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ARRL Propagation Bulletin ARLP028 (2003)

ARLP028 Propagation de K7RA

QST de W1AW  
Propagation Forecast Bulletin 28  ARLP028
From Tad Cook, K7RA
Seattle, WA  July 11, 2003
To all radio amateurs 

ARLP028 Propagation de K7RA

This has been quite an interesting week for propagation and a
fruitful one for DXers, on both HF and VHF. Last week's Propagation
Bulletin ARLP027 mentioned that on July 9-10 we could experience
some relatively stable and quiet geomagnetic conditions. This could
be a welcome relief from the months of high A and K indices, solar
flares, solar wind and geomagnetic storms.

The actual conditions for July 8-10 were wonderful, with conditions
much quieter than predicted. The planetary K indices for July 8-9
were all ones and twos, and the planetary A index for July 8-10 was
5, 6 and 8. The middle latitude indices were even better, with a
Fredericksburg K index of 0 for five of the three-hour periods on
July 8-9. The middle latitude A index for July 6-10 as reported at was 10, 9, 3, 3 and
6. Geomagnetic indices haven't been so quiet since February 24-25 of
this year, when this bulletin reported A indices of 6 and 5, and an
average A index for the week of 11.1, nearly three points lower than
this week's average of 13.7.

On Wednesday evening local time in Seattle I was hearing many strong
signals on 17 and 20 meters, and worked European stations on 17
meter CW from my car parked in front of my house. But the big
surprise this week was 6-meters, where John Kiesel, KE7V worked
Europe from land owned by K7HV on Washington State's Olympic
Peninsula. John used a five element Yagi. There were many other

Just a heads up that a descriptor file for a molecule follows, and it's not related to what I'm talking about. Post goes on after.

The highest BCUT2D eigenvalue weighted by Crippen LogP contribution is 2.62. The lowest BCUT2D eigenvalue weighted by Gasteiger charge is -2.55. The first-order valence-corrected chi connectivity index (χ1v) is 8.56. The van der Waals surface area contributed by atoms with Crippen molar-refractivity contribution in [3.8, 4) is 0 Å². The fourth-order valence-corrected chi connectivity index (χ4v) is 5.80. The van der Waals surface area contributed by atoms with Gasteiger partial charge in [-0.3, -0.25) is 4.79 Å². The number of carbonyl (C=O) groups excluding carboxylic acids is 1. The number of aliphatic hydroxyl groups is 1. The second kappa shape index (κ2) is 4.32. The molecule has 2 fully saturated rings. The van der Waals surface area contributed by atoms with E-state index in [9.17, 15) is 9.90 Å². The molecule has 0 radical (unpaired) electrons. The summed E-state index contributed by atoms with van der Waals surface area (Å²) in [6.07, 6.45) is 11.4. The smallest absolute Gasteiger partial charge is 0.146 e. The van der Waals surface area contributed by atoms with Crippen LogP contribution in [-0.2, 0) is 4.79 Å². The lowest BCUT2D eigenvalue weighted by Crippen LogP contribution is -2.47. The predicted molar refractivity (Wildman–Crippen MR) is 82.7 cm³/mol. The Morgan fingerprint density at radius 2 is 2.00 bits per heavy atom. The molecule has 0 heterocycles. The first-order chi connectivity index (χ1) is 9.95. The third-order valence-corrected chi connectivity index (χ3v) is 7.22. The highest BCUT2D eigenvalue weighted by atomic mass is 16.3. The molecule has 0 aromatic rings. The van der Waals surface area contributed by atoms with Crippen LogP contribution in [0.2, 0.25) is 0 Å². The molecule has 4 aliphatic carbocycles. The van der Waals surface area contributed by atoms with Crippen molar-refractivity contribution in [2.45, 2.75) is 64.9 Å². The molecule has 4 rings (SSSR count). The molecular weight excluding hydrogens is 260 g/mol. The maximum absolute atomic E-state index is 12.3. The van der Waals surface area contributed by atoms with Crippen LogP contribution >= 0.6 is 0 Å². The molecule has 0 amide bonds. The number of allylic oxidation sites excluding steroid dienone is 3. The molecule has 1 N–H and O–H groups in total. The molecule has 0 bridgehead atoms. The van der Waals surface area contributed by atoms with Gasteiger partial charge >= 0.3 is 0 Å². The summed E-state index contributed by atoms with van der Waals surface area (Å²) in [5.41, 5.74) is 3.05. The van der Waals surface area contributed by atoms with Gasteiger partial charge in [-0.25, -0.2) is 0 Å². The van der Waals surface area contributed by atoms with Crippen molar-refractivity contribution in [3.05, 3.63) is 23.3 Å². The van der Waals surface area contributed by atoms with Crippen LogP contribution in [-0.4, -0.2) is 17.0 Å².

great 6-meter reports this week, which was surprising, because of
late the notable 6-meter openings seemed to occur during periods of
high geomagnetic activity.

Bob Sluder, N0IS wrote on Monday July 7 with a reference to the 50
MHz Propagation Logger at He
noted the European stations working North America, and wondered
about the K index and the fact that it was nighttime in Europe when
this was going on. On that day sunspot 375 was still growing, but
starting to rotate toward the edge of the visible solar disk, where
it disappeared after July 9. The geomagnetic indices were also
really starting to quiet down on Monday.

Gene Zimmerman, W3ZZ sent some comments about West Coast stations
working Europe on 6-meters, and said VE7SL had 44 European contacts
on Tuesday from 1715-1908z. He also noted double hop E layer skip on
6 and 2-meters from the East to West coast, and passed along a
report from Dave Bernhardt, N7DB from grid CN85 in Boring, Oregon,
which is partially reproduced here in the following seven

"NN7J reports the following: G0JHC 1632z; I4EAT 1653z; ON4OAI 1701z;
I0JX 1716z; and DL7QY 1736z. PA7MM & PA0HIP were also worked. Dan
was heard by MW1MFL at 1619z and by PA5DD at 1815z. Weak EU signals
were heard by Dan during much of the 1800z hour before finally

"K7RWT reports the following: I0JX 519/559 1719z; PA0HIP 419/519
1725z; PA0VST 539/559 about 1730z and partial with PA7MH(?) at
1756z. Dave reports hearing DL6AMI, IK2GS? plus a number of ON

"WX7R gives the following report: I0JX 1719z; ON4AOI 1732z; ON4IQ
1738z; PA5TA 1739z; IK4DCT 1748z; IK2GJO(?) 1750z; PA0HIP 1753z; and